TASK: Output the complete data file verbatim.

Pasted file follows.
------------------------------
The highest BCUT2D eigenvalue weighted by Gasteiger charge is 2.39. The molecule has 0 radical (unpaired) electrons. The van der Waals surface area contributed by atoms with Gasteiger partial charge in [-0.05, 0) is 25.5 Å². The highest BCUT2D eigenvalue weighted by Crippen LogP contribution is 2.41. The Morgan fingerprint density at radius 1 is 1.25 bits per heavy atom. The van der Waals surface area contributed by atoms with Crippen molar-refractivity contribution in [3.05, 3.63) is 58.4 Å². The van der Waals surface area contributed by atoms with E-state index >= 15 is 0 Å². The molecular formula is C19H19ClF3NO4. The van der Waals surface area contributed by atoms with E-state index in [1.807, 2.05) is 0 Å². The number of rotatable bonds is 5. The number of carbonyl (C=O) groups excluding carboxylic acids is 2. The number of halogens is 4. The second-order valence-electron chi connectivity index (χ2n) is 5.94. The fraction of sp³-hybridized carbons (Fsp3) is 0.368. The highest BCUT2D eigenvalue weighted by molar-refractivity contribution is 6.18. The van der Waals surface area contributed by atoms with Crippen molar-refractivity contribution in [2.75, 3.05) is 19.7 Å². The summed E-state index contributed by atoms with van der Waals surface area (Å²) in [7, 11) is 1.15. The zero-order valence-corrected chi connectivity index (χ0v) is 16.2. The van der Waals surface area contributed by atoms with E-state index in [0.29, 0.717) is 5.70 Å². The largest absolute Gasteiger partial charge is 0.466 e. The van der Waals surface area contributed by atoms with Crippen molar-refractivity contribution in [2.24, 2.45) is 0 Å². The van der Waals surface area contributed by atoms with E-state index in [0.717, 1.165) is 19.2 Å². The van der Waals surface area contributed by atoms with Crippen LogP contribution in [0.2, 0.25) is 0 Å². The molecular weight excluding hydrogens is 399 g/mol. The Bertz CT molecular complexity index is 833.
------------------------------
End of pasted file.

The highest BCUT2D eigenvalue weighted by Gasteiger charge is 2.39. The molecule has 0 radical (unpaired) electrons. The van der Waals surface area contributed by atoms with Gasteiger partial charge in [-0.05, 0) is 25.5 Å². The highest BCUT2D eigenvalue weighted by Crippen LogP contribution is 2.41. The Morgan fingerprint density at radius 1 is 1.25 bits per heavy atom. The van der Waals surface area contributed by atoms with Crippen molar-refractivity contribution in [3.05, 3.63) is 58.4 Å². The van der Waals surface area contributed by atoms with E-state index >= 15 is 0 Å². The molecular formula is C19H19ClF3NO4. The van der Waals surface area contributed by atoms with E-state index in [1.807, 2.05) is 0 Å². The number of rotatable bonds is 5. The number of carbonyl (C=O) groups excluding carboxylic acids is 2. The number of halogens is 4. The second-order valence-electron chi connectivity index (χ2n) is 5.94. The fraction of sp³-hybridized carbons (Fsp3) is 0.368. The highest BCUT2D eigenvalue weighted by molar-refractivity contribution is 6.18. The van der Waals surface area contributed by atoms with Crippen molar-refractivity contribution in [2.75, 3.05) is 19.7 Å². The summed E-state index contributed by atoms with van der Waals surface area (Å²) in [7, 11) is 1.15. The zero-order valence-corrected chi connectivity index (χ0v) is 16.2. The van der Waals surface area contributed by atoms with E-state index in [0.29, 0.717) is 5.70 Å². The largest absolute Gasteiger partial charge is 0.466 e. The van der Waals surface area contributed by atoms with Crippen molar-refractivity contribution in [2.24, 2.45) is 0 Å². The van der Waals surface area contributed by atoms with E-state index in [0.717, 1.165) is 19.2 Å². The van der Waals surface area contributed by atoms with Crippen LogP contribution in [0.2, 0.25) is 0 Å². The molecular weight excluding hydrogens is 399 g/mol. The Bertz CT molecular complexity index is 833.